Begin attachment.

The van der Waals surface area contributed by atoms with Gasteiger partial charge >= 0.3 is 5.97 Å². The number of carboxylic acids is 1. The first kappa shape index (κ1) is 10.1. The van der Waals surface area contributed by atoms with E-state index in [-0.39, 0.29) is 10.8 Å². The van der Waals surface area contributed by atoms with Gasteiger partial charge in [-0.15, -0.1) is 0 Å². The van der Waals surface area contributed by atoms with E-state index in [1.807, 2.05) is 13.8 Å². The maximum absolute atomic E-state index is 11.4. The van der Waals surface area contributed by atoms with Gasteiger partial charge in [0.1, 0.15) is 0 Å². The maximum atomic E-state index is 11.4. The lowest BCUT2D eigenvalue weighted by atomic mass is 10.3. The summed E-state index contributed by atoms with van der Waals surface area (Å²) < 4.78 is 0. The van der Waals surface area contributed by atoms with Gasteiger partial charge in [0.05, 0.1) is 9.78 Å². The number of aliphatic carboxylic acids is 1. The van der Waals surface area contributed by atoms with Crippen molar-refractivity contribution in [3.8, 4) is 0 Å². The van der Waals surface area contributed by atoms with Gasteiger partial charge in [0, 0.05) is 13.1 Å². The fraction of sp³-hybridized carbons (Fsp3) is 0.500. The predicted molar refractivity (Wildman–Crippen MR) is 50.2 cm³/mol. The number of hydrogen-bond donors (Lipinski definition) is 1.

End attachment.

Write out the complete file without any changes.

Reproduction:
The van der Waals surface area contributed by atoms with Gasteiger partial charge >= 0.3 is 5.97 Å². The number of carboxylic acids is 1. The first kappa shape index (κ1) is 10.1. The van der Waals surface area contributed by atoms with E-state index in [-0.39, 0.29) is 10.8 Å². The van der Waals surface area contributed by atoms with Gasteiger partial charge in [-0.15, -0.1) is 0 Å². The van der Waals surface area contributed by atoms with E-state index in [1.807, 2.05) is 13.8 Å². The maximum absolute atomic E-state index is 11.4. The van der Waals surface area contributed by atoms with Gasteiger partial charge in [0.1, 0.15) is 0 Å². The maximum atomic E-state index is 11.4. The lowest BCUT2D eigenvalue weighted by atomic mass is 10.3. The summed E-state index contributed by atoms with van der Waals surface area (Å²) < 4.78 is 0. The van der Waals surface area contributed by atoms with Gasteiger partial charge in [0.05, 0.1) is 9.78 Å². The number of aliphatic carboxylic acids is 1. The van der Waals surface area contributed by atoms with Crippen molar-refractivity contribution in [3.8, 4) is 0 Å². The van der Waals surface area contributed by atoms with Gasteiger partial charge in [0, 0.05) is 13.1 Å². The fraction of sp³-hybridized carbons (Fsp3) is 0.500. The predicted molar refractivity (Wildman–Crippen MR) is 50.2 cm³/mol. The number of hydrogen-bond donors (Lipinski definition) is 1.